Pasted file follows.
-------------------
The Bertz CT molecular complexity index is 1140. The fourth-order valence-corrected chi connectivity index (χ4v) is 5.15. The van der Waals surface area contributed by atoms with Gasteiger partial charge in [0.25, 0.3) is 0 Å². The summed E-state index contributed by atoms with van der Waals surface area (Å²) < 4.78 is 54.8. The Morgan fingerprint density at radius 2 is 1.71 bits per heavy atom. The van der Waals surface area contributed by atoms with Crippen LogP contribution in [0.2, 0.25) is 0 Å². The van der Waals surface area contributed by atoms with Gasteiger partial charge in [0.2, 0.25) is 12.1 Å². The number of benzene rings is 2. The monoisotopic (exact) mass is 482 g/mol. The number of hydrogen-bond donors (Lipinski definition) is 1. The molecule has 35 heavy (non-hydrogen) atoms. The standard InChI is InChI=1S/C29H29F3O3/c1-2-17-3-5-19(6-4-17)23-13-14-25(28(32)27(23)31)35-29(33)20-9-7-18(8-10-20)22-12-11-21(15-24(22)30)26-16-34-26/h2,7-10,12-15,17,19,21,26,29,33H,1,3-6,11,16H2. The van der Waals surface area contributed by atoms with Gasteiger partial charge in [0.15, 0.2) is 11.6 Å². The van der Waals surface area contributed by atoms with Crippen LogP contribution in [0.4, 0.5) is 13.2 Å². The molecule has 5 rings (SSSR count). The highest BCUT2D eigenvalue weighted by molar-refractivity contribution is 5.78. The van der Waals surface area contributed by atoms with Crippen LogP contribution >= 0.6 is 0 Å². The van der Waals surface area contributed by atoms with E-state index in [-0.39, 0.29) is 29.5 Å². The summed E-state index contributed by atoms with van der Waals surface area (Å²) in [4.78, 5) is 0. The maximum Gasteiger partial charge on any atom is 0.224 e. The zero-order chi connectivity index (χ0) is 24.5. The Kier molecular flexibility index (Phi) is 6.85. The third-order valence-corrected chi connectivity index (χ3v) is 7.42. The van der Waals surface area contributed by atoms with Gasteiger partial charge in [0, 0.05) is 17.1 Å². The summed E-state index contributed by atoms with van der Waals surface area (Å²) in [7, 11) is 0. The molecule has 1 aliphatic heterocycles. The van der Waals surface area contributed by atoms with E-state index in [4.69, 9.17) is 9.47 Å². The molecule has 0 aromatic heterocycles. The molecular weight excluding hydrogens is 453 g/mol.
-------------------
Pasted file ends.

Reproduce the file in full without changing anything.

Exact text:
The Bertz CT molecular complexity index is 1140. The fourth-order valence-corrected chi connectivity index (χ4v) is 5.15. The van der Waals surface area contributed by atoms with Gasteiger partial charge in [0.25, 0.3) is 0 Å². The summed E-state index contributed by atoms with van der Waals surface area (Å²) < 4.78 is 54.8. The Morgan fingerprint density at radius 2 is 1.71 bits per heavy atom. The van der Waals surface area contributed by atoms with Crippen LogP contribution in [0.2, 0.25) is 0 Å². The van der Waals surface area contributed by atoms with Gasteiger partial charge in [0.2, 0.25) is 12.1 Å². The number of benzene rings is 2. The monoisotopic (exact) mass is 482 g/mol. The number of hydrogen-bond donors (Lipinski definition) is 1. The molecule has 35 heavy (non-hydrogen) atoms. The standard InChI is InChI=1S/C29H29F3O3/c1-2-17-3-5-19(6-4-17)23-13-14-25(28(32)27(23)31)35-29(33)20-9-7-18(8-10-20)22-12-11-21(15-24(22)30)26-16-34-26/h2,7-10,12-15,17,19,21,26,29,33H,1,3-6,11,16H2. The van der Waals surface area contributed by atoms with Gasteiger partial charge in [0.15, 0.2) is 11.6 Å². The van der Waals surface area contributed by atoms with Crippen LogP contribution in [0.4, 0.5) is 13.2 Å². The molecule has 5 rings (SSSR count). The highest BCUT2D eigenvalue weighted by molar-refractivity contribution is 5.78. The van der Waals surface area contributed by atoms with Crippen LogP contribution >= 0.6 is 0 Å². The van der Waals surface area contributed by atoms with E-state index in [-0.39, 0.29) is 29.5 Å². The summed E-state index contributed by atoms with van der Waals surface area (Å²) in [4.78, 5) is 0. The maximum Gasteiger partial charge on any atom is 0.224 e. The zero-order chi connectivity index (χ0) is 24.5. The Kier molecular flexibility index (Phi) is 6.85. The third-order valence-corrected chi connectivity index (χ3v) is 7.42. The van der Waals surface area contributed by atoms with Gasteiger partial charge in [0, 0.05) is 17.1 Å². The summed E-state index contributed by atoms with van der Waals surface area (Å²) in [7, 11) is 0. The molecule has 1 aliphatic heterocycles. The van der Waals surface area contributed by atoms with E-state index in [4.69, 9.17) is 9.47 Å². The molecule has 0 aromatic heterocycles. The molecular weight excluding hydrogens is 453 g/mol.